Source: UA Little Rock Office of Communications
The path to becoming a researcher takes many different forms. For UA Little Rock student William King, it all started with a fifth-grade plot to take over the world.
A lofty dream, but the Bradford, Arkansas, native was practical about it — the first step had to be, of course, a quest for immortality. However, unlike other kids his age, King wasn’t interested in fountains of youth or magical potions.
“I wanted to research the longevity of the human life,” he said. “I was always interested in ‘how close are we to being immortal?’”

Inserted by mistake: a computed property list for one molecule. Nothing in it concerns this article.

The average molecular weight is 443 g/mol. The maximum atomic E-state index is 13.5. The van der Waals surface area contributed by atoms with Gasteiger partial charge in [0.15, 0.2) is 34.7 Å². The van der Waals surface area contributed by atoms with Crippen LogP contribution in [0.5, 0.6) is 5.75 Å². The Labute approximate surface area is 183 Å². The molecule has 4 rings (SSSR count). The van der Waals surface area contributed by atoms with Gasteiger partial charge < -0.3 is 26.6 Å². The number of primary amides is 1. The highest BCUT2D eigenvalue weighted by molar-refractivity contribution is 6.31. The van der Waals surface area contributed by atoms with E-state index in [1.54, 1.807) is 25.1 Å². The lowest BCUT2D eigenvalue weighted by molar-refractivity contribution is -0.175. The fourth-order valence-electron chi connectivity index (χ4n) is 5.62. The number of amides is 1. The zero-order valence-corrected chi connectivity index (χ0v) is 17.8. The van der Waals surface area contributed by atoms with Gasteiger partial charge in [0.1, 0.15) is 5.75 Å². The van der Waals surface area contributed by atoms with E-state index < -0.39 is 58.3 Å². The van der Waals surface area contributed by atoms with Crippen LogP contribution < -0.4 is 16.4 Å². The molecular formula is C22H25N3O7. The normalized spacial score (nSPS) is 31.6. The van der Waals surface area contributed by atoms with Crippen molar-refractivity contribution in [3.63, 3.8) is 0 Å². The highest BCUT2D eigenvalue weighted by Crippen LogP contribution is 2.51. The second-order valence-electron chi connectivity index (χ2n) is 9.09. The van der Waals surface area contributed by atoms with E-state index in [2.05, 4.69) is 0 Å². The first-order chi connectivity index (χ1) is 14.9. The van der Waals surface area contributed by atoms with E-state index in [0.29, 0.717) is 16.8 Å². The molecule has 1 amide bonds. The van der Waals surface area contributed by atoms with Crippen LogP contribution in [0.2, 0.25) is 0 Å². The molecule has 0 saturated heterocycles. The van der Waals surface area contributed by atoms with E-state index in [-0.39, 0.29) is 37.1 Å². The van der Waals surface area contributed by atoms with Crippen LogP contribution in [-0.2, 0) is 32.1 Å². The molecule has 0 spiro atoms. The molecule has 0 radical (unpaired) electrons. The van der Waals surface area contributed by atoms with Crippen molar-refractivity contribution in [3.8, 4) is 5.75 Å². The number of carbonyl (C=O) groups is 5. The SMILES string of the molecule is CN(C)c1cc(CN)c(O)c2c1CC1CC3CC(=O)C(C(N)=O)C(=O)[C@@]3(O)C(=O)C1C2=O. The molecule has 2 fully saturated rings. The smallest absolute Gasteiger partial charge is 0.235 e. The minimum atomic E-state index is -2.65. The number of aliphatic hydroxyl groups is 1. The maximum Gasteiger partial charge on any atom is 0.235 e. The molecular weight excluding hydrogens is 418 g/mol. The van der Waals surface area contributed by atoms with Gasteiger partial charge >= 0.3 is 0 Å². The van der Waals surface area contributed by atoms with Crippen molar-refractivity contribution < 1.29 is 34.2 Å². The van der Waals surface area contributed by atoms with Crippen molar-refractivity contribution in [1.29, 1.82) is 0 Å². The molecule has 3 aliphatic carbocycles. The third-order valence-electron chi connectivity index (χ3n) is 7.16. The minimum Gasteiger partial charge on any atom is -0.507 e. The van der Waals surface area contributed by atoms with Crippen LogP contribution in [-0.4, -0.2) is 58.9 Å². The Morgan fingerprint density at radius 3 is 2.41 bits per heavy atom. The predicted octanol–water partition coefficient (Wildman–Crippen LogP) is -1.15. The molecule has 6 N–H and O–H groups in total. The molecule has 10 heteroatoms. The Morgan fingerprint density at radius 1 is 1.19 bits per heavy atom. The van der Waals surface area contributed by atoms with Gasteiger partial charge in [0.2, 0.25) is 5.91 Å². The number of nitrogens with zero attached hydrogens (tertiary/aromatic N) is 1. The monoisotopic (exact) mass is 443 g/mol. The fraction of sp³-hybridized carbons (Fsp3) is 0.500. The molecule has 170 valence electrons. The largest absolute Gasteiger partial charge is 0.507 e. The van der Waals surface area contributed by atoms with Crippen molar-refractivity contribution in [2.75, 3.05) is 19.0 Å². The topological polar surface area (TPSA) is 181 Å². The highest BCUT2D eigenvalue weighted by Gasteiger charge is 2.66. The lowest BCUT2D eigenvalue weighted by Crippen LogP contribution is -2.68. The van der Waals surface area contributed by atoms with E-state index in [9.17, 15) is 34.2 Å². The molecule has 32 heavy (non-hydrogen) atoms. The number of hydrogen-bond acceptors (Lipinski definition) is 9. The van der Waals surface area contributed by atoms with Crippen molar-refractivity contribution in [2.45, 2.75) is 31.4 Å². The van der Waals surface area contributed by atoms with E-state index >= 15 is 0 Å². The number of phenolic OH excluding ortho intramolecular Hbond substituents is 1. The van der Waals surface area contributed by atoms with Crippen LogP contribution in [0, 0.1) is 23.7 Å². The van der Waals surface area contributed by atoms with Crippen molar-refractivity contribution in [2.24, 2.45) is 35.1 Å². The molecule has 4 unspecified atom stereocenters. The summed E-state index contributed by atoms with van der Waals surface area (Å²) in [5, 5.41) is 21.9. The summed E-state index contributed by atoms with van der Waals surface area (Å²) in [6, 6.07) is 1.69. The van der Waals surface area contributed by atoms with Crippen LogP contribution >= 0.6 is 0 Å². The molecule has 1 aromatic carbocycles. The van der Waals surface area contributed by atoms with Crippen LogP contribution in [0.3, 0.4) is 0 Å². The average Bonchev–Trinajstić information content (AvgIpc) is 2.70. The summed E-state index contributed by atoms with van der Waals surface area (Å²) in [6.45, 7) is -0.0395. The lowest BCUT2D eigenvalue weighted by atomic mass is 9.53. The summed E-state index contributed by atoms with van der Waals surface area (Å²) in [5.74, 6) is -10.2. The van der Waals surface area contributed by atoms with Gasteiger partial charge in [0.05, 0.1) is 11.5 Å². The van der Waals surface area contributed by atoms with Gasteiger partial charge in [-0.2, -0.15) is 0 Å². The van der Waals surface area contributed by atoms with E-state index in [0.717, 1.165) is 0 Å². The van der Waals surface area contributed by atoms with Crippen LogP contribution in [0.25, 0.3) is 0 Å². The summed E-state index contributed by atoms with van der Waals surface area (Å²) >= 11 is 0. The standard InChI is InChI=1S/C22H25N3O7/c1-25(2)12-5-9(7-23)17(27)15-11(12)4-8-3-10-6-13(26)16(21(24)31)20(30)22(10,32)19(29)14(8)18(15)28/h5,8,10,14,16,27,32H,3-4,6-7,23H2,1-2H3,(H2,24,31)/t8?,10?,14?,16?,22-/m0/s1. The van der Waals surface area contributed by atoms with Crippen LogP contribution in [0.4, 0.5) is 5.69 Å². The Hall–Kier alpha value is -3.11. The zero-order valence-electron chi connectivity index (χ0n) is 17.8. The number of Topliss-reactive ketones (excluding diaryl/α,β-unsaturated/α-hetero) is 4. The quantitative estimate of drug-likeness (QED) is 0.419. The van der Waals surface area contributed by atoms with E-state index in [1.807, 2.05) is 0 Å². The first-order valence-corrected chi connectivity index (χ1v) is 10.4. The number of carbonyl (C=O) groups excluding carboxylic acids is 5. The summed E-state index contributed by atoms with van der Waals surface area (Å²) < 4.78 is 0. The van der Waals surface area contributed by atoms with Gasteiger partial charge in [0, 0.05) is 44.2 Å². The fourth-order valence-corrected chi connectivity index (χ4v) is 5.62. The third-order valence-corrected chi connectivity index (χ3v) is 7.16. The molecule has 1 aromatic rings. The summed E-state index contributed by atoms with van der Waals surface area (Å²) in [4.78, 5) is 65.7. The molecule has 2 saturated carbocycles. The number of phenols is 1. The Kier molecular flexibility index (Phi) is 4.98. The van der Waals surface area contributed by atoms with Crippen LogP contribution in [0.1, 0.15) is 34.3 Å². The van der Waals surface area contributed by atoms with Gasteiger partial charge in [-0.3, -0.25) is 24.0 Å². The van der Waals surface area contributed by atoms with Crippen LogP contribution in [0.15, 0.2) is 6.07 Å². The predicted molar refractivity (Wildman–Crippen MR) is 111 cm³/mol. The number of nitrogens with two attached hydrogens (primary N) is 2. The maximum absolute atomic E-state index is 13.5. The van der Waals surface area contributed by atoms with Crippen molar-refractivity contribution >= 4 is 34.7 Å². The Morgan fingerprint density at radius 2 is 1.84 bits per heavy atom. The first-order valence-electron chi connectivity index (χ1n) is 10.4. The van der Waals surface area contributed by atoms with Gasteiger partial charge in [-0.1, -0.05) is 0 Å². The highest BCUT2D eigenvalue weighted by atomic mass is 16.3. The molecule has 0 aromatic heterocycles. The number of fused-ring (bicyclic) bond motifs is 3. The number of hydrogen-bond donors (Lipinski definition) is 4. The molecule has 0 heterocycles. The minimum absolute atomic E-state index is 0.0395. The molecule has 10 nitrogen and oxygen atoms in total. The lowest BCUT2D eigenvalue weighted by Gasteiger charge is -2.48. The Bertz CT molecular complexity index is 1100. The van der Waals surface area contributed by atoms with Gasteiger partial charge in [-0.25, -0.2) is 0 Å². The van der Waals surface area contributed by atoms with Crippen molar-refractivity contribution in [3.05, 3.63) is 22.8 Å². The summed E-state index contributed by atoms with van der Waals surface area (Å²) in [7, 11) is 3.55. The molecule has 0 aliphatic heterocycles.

These questions introduced young King to biology, awakening a curiosity that would eventually lead him to UA Little Rock. As a science-minded, academically gifted high school student, King’s immortality quest had matured into a simpler but nobler desire — to prolong and improve human life.
As a result, he wanted biological research to be the focus of his college career. While UA Fayetteville and Hendrix College were options, King was swayed by the advanced research taking place at UA Little Rock, specifically in the Center for Integrative Nanotechnology Sciences.